3 myths about financial freedom

Every July, we have some time to think about our independence and freedom. We also celebrate and spend time to be grateful for those that helped us achieve that.

Everyone reading this certainly has a lot to be grateful for. But I also know that there are those that might feel a bit trapped in their current life situation.

Some might hear the term “financial freedom” and think it’s a pipe dream; unachievable, or something to think about in the far distant future.

Well, I’ve spent the last five or six years pursuing this seemingly whimsical dream, and I’ve been fortunate enough to see it to reality. Through my experience, I’ve also learned some hard-to-shake misconceptions–myths, if you will–about financial freedom.

See if you relate to any of these myths when it comes to financial freedom:

Myth #1: You need to be debt-free to achieve financial freedom

Physicians are no strangers to debt. I talk to residents all the time who tell me that they have over $300,000 in debt. The highest I’ve ever heard someone mention is $450,000. It’s crazy.

Add in a home mortgage and a few cars, and you’re talking debt well into the millions. Buy a rental property, and your debt could easily cross the $2 million mark.

But if your goal is financial freedom, then the only way to achieve that is to get rid of all that debt. Right?

Well, not really.

Remember, financial freedom is not necessarily a number. It’s the idea that you can do whatever you want, whenever you want, with whomever you want.

If you have $10,000 in debt payments each month, but you have other sources of income that bring in $20,000 each month, you’re still making $10,000 per month. And if you can live your current lifestyle on that amount, then guess what? You’re financially free.

There are those who teach that all debt is bad. Personally, I believe there is good debt and bad debt. I think of good debt as an investment; it helps increase your cash flow or net worth. Bad debt is typically used to buy a depreciating asset–meaning that its value goes down with time.

What falls into each category? Well, the debt that you took on for your education or for your rental property is most likely good debt. Bad debt is the debt used for cars or luxury goods.

I’m not saying you shouldn’t try to be debt-free. There’s definitely a huge mental benefit of not having debt, and I completely get that.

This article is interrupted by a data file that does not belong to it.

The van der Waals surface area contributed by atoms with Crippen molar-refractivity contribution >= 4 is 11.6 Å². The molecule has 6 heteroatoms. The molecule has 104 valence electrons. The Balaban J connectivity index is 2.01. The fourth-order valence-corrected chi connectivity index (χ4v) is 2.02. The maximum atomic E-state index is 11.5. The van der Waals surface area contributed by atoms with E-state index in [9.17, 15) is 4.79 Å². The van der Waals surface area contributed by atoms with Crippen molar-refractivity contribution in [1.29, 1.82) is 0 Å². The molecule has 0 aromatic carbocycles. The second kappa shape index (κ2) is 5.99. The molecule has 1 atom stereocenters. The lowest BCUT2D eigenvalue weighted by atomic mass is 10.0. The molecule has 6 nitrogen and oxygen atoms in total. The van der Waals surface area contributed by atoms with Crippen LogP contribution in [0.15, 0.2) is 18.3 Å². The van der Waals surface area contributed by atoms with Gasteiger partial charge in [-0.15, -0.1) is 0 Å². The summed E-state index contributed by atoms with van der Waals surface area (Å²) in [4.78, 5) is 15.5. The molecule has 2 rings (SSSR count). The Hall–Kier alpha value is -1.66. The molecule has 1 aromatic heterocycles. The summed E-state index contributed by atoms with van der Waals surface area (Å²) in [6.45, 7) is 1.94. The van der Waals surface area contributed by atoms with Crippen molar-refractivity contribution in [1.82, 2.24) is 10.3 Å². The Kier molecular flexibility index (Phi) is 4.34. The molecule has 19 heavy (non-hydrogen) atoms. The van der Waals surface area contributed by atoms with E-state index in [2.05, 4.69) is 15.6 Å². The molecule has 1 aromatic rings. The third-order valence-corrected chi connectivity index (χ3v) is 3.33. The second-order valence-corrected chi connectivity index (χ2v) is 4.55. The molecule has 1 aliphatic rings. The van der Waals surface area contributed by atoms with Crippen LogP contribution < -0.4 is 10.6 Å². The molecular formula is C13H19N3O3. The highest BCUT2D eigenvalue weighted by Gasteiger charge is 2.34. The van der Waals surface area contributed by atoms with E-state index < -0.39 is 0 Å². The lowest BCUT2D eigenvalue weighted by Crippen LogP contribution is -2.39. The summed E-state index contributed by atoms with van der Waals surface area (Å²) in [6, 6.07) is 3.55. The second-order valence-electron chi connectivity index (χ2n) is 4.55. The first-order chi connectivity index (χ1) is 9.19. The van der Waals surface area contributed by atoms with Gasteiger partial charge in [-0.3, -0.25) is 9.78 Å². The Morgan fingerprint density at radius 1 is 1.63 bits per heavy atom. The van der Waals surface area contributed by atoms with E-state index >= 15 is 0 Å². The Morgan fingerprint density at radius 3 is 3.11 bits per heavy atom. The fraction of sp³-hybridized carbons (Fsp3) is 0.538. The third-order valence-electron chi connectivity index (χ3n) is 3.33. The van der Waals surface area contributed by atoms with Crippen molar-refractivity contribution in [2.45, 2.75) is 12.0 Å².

However, I’m trying to go the more balanced route. I use debt as a tool to achieve my ideal life. If it helps me get closer to that goal, then I’m comfortable keeping the debt. If it doesn’t, then I get rid of it as soon as possible.

Myth #2: I’m too young to be thinking of financial freedom

The path to your specialty wasn’t done overnight. You spent years preparing and pursuing it. It took setting goals, celebrating small wins, and a lot of hard work and persistence to get there.

The same can be said for financial freedom. It is in no way an overnight success. Anyone who tells you otherwise is selling you something.

That process starts with figuring out your outcome, why you want it, and then taking actionable steps in order to get there.

The sooner you start thinking about it, the sooner you’ll reach that goal.

Do you really want to wait until financial independence becomes a necessity? Don’t wait until your job becomes less stable, or life changes, or you’re burnt out.

Do you want to have a long, sustainable career? If so, it’s worth thinking about from the very beginning. That way, you have a clear path to follow.

Myth #3: You have to fully retire to reap the benefits of financial freedom

As you may know, I am a big proponent of a gradual retirement. That means that as you create other income streams and supplement your income, you can decrease your time at your day job until you find a happy, sustainable balance. 

It’s really replacing one income for another. The thing you gain is time and the choice to do whatever you want with it.

I believe that life should be about more than working yourself to death for 30+ years, retire, and only then learn to enjoy yourself.  

By planning for financial freedom earlier on, you can start to take fewer hours at your day job, and slowly transition into retirement.

Actually, my hope is that you never feel the need to retire; that you enjoy what you’re doing and do it because it fulfills you and helps you continue to grow and contribute.

Those seem to be the happiest physicians in the hospital – the ones that don’t need to work, but do so because they have a passion for it.

If you’re financially free, then medicine becomes a well-paid hobby.

Ultimately, as we celebrate our freedoms this year, it’s a perfect time to assess where you are in your journey. If you haven’t started yet, then there’s no time like the present. You don’t have to have everything in perfect order to take that first step.

And even if you’ve already reach financial freedom, take some time to celebrate independence day — in more ways than one.

Passive Income, MD” is a physician who blogs at his self-titled site, Passive Income M.D.

Image credit: Shutterstock.com

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